Hundreds evacuated from Australian college library because of smelly durian fruit

The library of an Australian university was evacuated last week because of a suspected gas leak which turned out to be something much different.

Around 550 people evacuated the University of Canberra's library in under 6 minutes on Thursday because of what was believed to be a possible gas leak, according to a Facebook post from the school.

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But the unpleasant smell didn't turn out to be gas at all — and was actually durian, a smelly fruit.

"We are open!" the university wrote online about an hour later. "The lingering gas-like smell in the building is completely safe — someone left a durian fruit in one of our bins!"

The "offending fruit," as dubbed by the school, has a creamy, stringy texture, but also a smell that Smithsonian magazine once compared to “turpentine and onions, garnished with a gym sock.”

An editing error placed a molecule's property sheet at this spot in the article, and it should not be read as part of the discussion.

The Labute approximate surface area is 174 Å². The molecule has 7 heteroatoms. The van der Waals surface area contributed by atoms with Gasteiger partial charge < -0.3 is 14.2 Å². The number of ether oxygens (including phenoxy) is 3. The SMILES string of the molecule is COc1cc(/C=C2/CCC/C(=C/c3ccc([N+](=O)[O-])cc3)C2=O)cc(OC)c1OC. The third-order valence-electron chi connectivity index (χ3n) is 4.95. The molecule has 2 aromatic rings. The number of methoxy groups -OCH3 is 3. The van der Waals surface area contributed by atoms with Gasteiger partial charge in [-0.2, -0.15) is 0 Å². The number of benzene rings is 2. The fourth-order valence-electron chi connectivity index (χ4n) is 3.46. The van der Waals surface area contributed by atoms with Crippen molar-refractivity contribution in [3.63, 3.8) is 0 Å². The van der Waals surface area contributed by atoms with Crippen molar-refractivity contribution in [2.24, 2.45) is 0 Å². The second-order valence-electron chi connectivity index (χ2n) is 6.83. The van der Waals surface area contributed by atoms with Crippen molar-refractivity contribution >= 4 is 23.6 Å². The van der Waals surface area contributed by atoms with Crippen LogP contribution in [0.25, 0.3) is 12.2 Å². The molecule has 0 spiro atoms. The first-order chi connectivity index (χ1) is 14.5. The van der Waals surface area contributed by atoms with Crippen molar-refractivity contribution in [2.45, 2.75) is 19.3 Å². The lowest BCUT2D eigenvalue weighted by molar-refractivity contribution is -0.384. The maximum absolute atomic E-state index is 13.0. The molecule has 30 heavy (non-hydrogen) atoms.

Durian caused hundreds of people to evacuate from the University of Canberra's library on Thursday, the school said.

Durian caused hundreds of people to evacuate from the University of Canberra's library on Thursday, the school said. (AP Photo)

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The fruit caused the second mass evacuation of an Australian university. In April 2018, fire officials in Melbourne warned of a chemical hazard at the Royal Melbourne Institute of Technology and said the smell of gas had been reported.

After hundreds were evacuated, it turned out the possible leak was "not chemical gas, but gas generated from rotting durian, an extremely pungent fruit which had been left rotting in a cupboard."

Fox News' Michael Bartiromo contributed to this report.